However, as the power of unions has declined, a short-sightedness has taken hold in many segments of the labor movement. That includes, as two colleagues and I have reported at In These Times, many energy and construction unions’ decision to enter into a labor-management partnership with the American Petroleum Institute and back its push for the expansion of fracking and drilling, even as the industry group fights new safety regulations that would reduce oil and gas workers’ exposure to cancer-causing substances.
There’s an alternative: The Canadian union UNIFOR, for example, has been pioneering a forward-thinking approach in labor’s ranks, calling for a transition to clean energy that includes retraining and other assistance for workers and even passing a resolution calling for a nationwide fracking moratorium, despite the fact that the union represents workers in the oil and gas industry.
A small but significant group of labor and environmental activists is working at the intersection of these issues, calling for a united front against the oil and gas industry. To that end, the group Labor Network for Sustainability (LNS) has issued a call for more green groups to join USW members on the picket lines.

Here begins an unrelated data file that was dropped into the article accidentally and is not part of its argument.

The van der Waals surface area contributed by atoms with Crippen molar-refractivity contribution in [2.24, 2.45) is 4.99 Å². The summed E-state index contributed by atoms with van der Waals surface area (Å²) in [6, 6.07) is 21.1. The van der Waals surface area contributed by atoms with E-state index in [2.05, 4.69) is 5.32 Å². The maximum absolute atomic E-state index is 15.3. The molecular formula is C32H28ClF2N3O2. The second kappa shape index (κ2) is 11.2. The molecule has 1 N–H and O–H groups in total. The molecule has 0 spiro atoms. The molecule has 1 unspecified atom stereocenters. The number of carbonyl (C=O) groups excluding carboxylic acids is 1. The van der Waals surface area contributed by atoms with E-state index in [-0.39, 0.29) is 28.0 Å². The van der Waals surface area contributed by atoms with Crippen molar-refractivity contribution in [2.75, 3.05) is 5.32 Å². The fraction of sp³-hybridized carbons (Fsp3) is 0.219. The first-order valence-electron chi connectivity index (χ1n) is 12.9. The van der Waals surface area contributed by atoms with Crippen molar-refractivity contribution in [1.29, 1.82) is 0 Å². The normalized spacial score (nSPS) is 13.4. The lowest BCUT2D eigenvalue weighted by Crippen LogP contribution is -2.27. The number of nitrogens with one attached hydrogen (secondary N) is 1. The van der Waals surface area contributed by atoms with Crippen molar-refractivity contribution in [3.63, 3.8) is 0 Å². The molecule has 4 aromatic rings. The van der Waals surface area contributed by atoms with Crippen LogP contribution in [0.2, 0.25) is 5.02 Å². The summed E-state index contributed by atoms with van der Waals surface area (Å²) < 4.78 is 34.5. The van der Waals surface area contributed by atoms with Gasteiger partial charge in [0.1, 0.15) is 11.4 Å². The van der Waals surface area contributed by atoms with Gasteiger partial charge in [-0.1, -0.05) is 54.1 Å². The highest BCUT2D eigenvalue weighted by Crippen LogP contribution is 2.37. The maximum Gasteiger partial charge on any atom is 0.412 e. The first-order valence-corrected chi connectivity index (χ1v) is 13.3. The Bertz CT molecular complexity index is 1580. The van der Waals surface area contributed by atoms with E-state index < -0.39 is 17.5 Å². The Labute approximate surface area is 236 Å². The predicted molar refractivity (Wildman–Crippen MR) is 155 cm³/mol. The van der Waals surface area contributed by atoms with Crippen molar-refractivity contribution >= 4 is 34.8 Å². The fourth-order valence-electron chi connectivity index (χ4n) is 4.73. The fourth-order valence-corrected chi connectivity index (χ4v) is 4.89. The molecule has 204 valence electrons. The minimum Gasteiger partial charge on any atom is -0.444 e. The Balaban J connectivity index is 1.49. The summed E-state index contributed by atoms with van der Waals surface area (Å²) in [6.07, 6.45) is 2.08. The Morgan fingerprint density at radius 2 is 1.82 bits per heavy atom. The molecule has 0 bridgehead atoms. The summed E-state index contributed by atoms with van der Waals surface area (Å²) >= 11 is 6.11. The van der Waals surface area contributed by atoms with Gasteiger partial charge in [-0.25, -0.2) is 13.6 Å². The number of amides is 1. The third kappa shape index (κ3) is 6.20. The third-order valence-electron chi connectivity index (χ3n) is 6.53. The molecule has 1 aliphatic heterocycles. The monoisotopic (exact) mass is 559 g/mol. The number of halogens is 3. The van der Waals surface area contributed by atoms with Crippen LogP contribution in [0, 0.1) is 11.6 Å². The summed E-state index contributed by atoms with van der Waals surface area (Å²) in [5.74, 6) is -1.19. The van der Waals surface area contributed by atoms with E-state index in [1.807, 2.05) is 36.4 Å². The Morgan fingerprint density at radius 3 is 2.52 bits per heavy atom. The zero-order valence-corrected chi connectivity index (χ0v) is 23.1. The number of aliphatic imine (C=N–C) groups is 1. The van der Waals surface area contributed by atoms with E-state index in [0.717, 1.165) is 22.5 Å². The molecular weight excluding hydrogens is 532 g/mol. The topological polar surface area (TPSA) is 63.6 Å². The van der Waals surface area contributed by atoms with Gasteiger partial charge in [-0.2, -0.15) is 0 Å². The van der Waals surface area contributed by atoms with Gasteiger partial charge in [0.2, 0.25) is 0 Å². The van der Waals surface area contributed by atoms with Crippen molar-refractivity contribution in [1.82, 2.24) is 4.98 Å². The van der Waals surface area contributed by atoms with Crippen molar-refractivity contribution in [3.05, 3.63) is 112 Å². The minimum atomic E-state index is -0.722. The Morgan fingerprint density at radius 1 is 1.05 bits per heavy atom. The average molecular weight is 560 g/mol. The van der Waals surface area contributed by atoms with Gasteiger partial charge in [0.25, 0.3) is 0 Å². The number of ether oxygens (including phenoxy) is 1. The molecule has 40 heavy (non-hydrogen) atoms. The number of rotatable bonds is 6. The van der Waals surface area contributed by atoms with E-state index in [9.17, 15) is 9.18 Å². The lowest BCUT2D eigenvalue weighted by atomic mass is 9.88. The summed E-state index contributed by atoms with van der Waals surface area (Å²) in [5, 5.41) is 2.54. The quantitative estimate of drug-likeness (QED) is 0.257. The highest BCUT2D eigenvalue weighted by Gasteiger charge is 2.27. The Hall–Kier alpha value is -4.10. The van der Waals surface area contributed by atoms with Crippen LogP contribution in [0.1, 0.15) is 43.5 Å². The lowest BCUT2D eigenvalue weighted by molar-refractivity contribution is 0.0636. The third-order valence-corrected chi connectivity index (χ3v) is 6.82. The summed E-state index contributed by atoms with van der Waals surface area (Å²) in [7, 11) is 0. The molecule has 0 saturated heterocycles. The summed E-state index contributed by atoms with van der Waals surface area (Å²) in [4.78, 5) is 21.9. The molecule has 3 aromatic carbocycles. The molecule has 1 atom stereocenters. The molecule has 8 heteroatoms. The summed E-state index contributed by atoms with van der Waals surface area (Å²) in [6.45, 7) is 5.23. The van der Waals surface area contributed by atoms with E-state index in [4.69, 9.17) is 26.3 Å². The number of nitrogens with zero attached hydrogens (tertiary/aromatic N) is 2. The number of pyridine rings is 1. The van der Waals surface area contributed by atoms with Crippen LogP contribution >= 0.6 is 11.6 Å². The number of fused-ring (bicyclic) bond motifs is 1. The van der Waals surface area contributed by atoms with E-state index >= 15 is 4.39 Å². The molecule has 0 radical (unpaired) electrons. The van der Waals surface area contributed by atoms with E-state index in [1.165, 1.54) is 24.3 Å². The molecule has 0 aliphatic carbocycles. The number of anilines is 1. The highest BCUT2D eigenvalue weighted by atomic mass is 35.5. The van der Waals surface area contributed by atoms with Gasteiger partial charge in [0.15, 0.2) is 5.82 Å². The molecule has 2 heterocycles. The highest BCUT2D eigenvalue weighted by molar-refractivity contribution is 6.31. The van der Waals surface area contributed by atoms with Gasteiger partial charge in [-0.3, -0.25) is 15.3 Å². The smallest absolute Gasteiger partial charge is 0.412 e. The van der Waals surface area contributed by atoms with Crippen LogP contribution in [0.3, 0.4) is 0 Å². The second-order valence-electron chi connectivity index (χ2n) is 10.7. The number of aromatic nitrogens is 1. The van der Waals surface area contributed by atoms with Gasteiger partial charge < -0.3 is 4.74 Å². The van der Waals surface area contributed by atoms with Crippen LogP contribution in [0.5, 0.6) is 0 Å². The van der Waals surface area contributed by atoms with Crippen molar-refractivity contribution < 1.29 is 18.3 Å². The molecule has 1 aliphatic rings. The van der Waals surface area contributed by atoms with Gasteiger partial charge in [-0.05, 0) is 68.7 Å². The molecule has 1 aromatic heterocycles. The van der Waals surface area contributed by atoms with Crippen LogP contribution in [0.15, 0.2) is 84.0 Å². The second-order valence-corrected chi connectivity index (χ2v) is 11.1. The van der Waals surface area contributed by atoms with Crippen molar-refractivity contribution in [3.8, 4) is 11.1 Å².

“[Oil refinery workers] deserve the support of environmentalists and everyone concerned about the rights and well-being of working people,” said Joe Uehlein, the executive director of the LNS. “As we work to protect the earth from climate change, it is particularly important that we advocate for the needs of workers in fossil fuel industries, whose well-being must not be sacrificed to the necessity to reduce greenhouse gas emissions.”
The LNS and other groups instead advocate a just transition to renewable energy — a concept pioneered in the 1970s by OCAW Vice President Tony Mazzochi, who once remarked, “Working people aren’t going to commit economic suicide in order to advance the enhancement of the environment. It’s not the type of choice one should be given.” The only way to avert both economic and planetary suicide, he argued, was to build a labor-environmental coalition powerful enough to fight for a new economy that includes retraining and compensation for workers and communities who would otherwise be left behind. Any such transition still appears to be a long way off. But the environmental movement can begin to lay the groundwork by siding with workers against Big Oil and showing solidarity with the battles for health and safety that they’re waging today.